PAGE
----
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Illustration: Sarah Grillo/Axios

OPEC and Russia are slated to meet in Vienna this week to decide whether to extend and deepen their production-cutting agreement as the novel coronavirus eats into global oil demand.

Why it matters: The economic slowdown from the spread of the virus has pushed oil prices down to their lowest levels in over a year — creating new tests for the 3-year-old OPEC+ alliance between the cartel, Russia and allied producers.

What they're saying: Via S&P Global Platts, Russian President Vladimir Putin said yesterday that "for the Russian budget, for our economy, current oil prices are acceptable."

  • But per their piece and others, Putin also emphasized the need for "action" with their foreign partners.
  • The current supply-limiting deal expires at the end of this month.

What's next: Bloomberg took the pulse of analysts and found a widespread expectation that the March 5–6 meeting will yield new cuts.

  • "All but two of 29 analysts, traders and brokers in a global poll predicted that the Organization of Petroleum Exporting Countries and its allies will announce new curbs, with an average expectation of 750,000 barrels a day," they report.

But, but, but: The price plunge is hitting the industry in the U.S. too as shale producers, already struggling to make money, feel the pinch. The Wall Street Journal has more.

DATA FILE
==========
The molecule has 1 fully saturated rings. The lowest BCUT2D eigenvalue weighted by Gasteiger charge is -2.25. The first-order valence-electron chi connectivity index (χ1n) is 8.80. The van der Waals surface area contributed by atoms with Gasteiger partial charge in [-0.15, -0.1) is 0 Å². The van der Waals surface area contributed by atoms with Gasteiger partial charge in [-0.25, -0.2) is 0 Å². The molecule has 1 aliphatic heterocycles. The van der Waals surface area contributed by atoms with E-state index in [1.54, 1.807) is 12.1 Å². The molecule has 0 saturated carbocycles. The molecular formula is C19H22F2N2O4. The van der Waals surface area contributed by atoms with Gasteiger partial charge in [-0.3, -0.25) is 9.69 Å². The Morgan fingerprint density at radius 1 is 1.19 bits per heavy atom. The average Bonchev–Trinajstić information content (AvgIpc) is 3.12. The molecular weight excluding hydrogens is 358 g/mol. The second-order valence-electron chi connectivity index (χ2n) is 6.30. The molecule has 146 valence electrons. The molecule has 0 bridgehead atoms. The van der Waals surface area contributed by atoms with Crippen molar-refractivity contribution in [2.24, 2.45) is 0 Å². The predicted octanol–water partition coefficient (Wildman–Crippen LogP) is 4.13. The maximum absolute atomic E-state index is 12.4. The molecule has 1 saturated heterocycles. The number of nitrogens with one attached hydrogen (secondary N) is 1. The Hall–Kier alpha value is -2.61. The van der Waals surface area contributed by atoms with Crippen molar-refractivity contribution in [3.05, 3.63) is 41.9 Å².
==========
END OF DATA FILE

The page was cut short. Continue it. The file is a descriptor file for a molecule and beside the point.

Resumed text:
Go deeper

Updated 4 hours ago - Politics & Policy

Coronavirus dashboard

Illustration: Sarah Grillo/Axios

  1. Health: Large coronavirus outbreaks leading to high death rates — Coronavirus cases are at an all-time high ahead of Election Day — U.S. tops 88,000 COVID-19 cases, setting new single-day record.
  2. Politics: States beg for Warp Speed billions.
  3. World: Taiwan reaches a record 200 days with no local coronavirus cases.
  4. 🎧Podcast: The vaccine race turns toward nationalism.

Technical glitch in Facebook's ad tools creates political firestorm

Facebook CEO Mark Zuckerberg. Photo: SOPA Images / Contributor

Facebook said late Thursday that a mix of "technical problems" and confusion among advertisers around its new political ad ban rules caused issues affecting ad campaigns of both parties.

Why it matters: A report out Thursday morning suggested the ad tools were causing campaign ads, even those that adhered to Facebook's new rules, to be paused. Very quickly, political campaigners began asserting the tech giant was enforcing policies in a way that was biased against their campaigns.

5 hours ago - Health

States beg for Warp Speed billions

A COVID-19 drive-thru testing center yesterday at Hard Rock Stadium in Miami Gardens. Photo: David Santiago/Miami Herald via AP

Operation Warp Speed has an Achilles' heel: States need billions to distribute vaccines — and many say they don't have the cash.

Why it matters: The first emergency use authorization could come as soon as next month, but vaccines require funding for workers, shipping and handling, and for reserving spaces for vaccination sites.